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  • Associated Press Peter Manning, left, is a designer, and Jeff Hansen is CEO of Peter Manning, which doesn't off big holiday discounts. “Once (customers) understand our philosophy, they seem to be good with it,” Hansen said.

  • Lambert

Sunday, December 03, 2017 1:00 am

Small stores reject big discounts

Markdowns seen as ineffective, pointless and risky to cachet

JOYCE M. ROSENBERG | Associated Press


Some smaller retailers don't worry about doorbuster-type discounts because they focus more on customer service, two local business owners say.

“In today's world, where you can buy practically anything sitting at your desk, it's up to the retailer to give the customer a reason for coming into the store,” said Chris Lambert, owner of Christopher James Menswear in Fort Wayne.

When it comes to customer service, he said, smaller retailers might offer free shipping or have employees who can meet with customers after hours or in their homes or offices as a convenience.

Vendors won't typically subsidize smaller stores to cover the cost of deep discounts, Lambert said, but that doesn't mean shoppers can't cash in on sales. Last week, for example, his store was offering 20 percent off suits, tuxedos or sports coats with a pant combination.

Buffy Sauerland, co-owner of The Hanger Boutique in downtown Fort Wayne, said her store, which carries women's apparel and accessories, also offers sales. Sauerland, owns the boutique, which is inside The House of Furniture, with her sister, Karen Timmons.

One advantage with smaller stores, Sauerland said, is the service is more personalized. Plus, boutiques offer more unique items.

“You order limited quantities so that the same item isn't out there for everybody,” she said. 

NEW YORK – When Mark Aselstine started online wine retailer Uncorked Ventures, he thought he should offer discounts – so he gave 30 percent off to people buying wine baskets or subscriptions for monthly deliveries. But as he analyzed the sales, he didn't sense that the deal helped – and suspected that people who wanted top-of-the-line wine were actually turned off by it.

“People who were paying $50 or $70 per bottle of wine weren't looking for a discount,” says Aselstine, whose business is based in Berkeley, California.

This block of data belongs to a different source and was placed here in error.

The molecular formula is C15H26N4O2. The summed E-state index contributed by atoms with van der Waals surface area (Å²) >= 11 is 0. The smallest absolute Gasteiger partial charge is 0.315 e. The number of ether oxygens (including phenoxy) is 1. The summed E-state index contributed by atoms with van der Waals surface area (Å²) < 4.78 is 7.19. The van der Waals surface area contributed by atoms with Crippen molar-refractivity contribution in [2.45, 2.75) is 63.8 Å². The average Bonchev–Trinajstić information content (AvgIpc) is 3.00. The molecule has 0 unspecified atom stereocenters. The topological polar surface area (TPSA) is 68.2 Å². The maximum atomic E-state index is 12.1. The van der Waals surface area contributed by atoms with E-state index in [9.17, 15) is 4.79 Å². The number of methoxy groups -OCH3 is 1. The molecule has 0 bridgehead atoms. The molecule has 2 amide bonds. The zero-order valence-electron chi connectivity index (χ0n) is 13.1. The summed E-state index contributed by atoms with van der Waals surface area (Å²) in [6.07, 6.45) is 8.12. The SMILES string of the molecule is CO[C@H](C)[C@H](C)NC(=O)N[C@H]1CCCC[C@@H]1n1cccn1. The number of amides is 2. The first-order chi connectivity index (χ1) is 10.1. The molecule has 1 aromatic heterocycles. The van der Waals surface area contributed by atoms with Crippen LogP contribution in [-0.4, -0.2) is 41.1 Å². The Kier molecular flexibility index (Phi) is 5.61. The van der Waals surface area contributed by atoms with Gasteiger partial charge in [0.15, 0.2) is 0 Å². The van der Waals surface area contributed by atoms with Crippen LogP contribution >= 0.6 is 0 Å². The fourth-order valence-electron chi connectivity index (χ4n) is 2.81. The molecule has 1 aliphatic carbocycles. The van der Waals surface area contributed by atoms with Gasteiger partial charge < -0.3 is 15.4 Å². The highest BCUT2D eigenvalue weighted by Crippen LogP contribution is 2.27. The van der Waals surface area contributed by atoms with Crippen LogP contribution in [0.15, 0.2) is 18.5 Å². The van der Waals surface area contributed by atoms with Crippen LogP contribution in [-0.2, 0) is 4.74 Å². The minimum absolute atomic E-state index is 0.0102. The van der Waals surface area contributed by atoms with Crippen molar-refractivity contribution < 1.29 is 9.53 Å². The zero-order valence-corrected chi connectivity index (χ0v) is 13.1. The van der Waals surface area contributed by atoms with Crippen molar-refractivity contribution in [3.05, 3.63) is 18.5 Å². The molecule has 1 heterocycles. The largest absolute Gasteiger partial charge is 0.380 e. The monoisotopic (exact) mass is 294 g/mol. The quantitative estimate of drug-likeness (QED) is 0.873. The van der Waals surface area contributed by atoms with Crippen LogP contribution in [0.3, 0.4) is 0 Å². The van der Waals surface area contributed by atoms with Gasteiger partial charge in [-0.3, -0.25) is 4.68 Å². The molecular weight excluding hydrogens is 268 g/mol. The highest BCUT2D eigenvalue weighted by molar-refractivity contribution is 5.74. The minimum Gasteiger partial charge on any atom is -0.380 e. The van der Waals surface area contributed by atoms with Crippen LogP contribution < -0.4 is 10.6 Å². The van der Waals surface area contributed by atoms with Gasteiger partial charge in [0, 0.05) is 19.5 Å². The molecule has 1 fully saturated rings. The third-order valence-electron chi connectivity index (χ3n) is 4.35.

Many small and independent retailers find that big markdowns don't motivate people to shop at their stores or websites. Or, they can't afford to use them – unlike national chains, they don't have the high volume of sales allowing them to slash prices without hurting earnings.

Retailers who want their stores to have a certain cachet also believe slashing prices may lessen their appeal. And some store owners don't want to play cat-and-mouse with customers, continually lowering prices until shoppers finally buy. Those who do give holiday markdowns often make them modest, or limit them to big days like Small Business Saturday or Cyber Monday.

Last year, Aselstine decided to experiment, ending all discounts except for 10 percent off during the Thanksgiving weekend. His revenue rose 20 percent from a year earlier, consistent with the previous year's sales increases. His more-expensive wine sold better than when it was discounted. This year, he's not offering markdowns; even without a Thanksgiving discount, sales were good.

Lea Thompson learned the hard way that being a small retailer and offering big discounts don't mix. Wanting to be in line with other retailers during the 2016 holiday season, she gave customers of her online women's fitness store 15 percent off plus free shipping.

“After many customers took advantage of that, including a few with insanely large orders, we realized such deals actually cut into our profits significantly rather than helped them,” says Thompson, owner of Fit Fly Fab, based in Dyer, Indiana.

This year, she did offer Cyber Monday deals, but they ended at midnight.

Profits aside, it can be risky for some small retailers to offer big discounts, says Elaine Kwon, an online retail consultant based in Seattle.

“The customer is debating between a brand they love that's full price and a brand giving them the discount,” Kwon says. Shoppers may forgo the discounts if they believe they're getting a good value, even at full price, she says.

Peter Manning, a clothing retailer for men 5 feet, 8 inches tall or under, tries to convey to shoppers that it offers quality at a fair price.

“We are clear in our approach, that we're not a traditional retailer offering big discounts. Once they understand our philosophy, they seem to be good with it,” CEO Jeff Hansen says.

The New York retailer, which does 90 percent of its business online, does offer first-time buyers a 20 percent discount year-round, and established customers get the same break each Thanksgiving weekend.

But the rest of the holiday season and year, the only markdowns are at the end of a season when it's time to move out old merchandise.

Peter Manning's revenue has more than doubled each of the five years it has been in business, says Hansen, who believes markdowns have become something of a game in retailing.

“No business can survive selling stuff at 70 percent off; so they're obviously marking things up, only to be able to discount aggressively later,” he says.